Counter-rotational cell flows drive morphological and cell fate asymmetries in mammalian hair follicles.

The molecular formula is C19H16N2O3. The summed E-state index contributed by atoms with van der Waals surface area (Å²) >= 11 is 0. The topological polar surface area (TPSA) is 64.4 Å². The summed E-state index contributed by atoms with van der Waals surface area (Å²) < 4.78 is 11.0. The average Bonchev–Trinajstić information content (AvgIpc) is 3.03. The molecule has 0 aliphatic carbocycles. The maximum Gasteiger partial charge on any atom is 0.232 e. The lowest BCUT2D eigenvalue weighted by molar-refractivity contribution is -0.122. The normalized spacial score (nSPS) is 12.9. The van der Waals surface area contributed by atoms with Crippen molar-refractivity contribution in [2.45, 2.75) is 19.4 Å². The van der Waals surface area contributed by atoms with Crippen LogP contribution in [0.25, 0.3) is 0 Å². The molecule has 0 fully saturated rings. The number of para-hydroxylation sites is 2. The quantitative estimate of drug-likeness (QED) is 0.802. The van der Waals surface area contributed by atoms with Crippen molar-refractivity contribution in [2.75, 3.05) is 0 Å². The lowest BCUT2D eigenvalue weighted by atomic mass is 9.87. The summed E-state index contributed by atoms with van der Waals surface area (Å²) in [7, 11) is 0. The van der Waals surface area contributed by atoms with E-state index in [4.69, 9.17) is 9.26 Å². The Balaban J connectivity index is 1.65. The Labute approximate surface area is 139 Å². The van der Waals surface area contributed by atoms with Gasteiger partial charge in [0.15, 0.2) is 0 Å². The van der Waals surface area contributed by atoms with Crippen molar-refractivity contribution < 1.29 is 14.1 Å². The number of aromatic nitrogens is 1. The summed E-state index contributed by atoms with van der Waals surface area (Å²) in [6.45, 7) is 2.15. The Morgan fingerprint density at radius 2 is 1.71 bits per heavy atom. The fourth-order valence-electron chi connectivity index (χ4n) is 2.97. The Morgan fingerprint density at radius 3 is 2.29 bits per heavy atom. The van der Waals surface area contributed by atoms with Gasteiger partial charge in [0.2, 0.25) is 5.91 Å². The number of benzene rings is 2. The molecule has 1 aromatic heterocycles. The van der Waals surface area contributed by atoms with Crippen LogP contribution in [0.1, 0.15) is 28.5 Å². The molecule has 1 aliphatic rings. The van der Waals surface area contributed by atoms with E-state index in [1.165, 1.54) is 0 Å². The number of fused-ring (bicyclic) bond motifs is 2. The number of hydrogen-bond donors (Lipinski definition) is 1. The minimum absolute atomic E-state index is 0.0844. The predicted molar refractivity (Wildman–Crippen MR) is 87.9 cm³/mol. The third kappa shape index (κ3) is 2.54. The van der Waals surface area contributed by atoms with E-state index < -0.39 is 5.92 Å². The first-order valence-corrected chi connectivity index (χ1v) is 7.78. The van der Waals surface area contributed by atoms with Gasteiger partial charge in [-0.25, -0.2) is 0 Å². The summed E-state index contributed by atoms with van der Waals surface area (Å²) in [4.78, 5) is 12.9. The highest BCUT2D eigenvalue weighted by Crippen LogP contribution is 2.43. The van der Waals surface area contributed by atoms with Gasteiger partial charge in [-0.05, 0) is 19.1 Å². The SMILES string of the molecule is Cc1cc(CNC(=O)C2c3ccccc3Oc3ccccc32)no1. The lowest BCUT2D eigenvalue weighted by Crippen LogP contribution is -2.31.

Organ morphogenesis is a complex process coordinated by cell specification, epithelial-mesenchymal interactions and tissue polarity. A striking example is the pattern of regularly spaced, globally aligned mammalian hair follicles, which emerges through epidermal-dermal signaling and planar polarized morphogenesis. Here, using live-imaging, we discover that developing hair follicles polarize through dramatic cell rearrangements organized in a counter-rotational pattern of cell flows. Upon hair placode induction, Shh signaling specifies a radial pattern of progenitor fates that, together with planar cell polarity, induce counter-rotational rearrangements through myosin and ROCK-dependent polarized neighbour exchanges. Importantly, these cell rearrangements also establish cell fate asymmetry by repositioning radial progenitors along the anterior-posterior axis. These movements concurrently displace associated mesenchymal cells, which then signal asymmetrically to maintain polarized cell fates. Our results demonstrate how spatial patterning and tissue polarity generate an unexpected collective cell behaviour that in turn, establishes both morphological and cell fate asymmetry.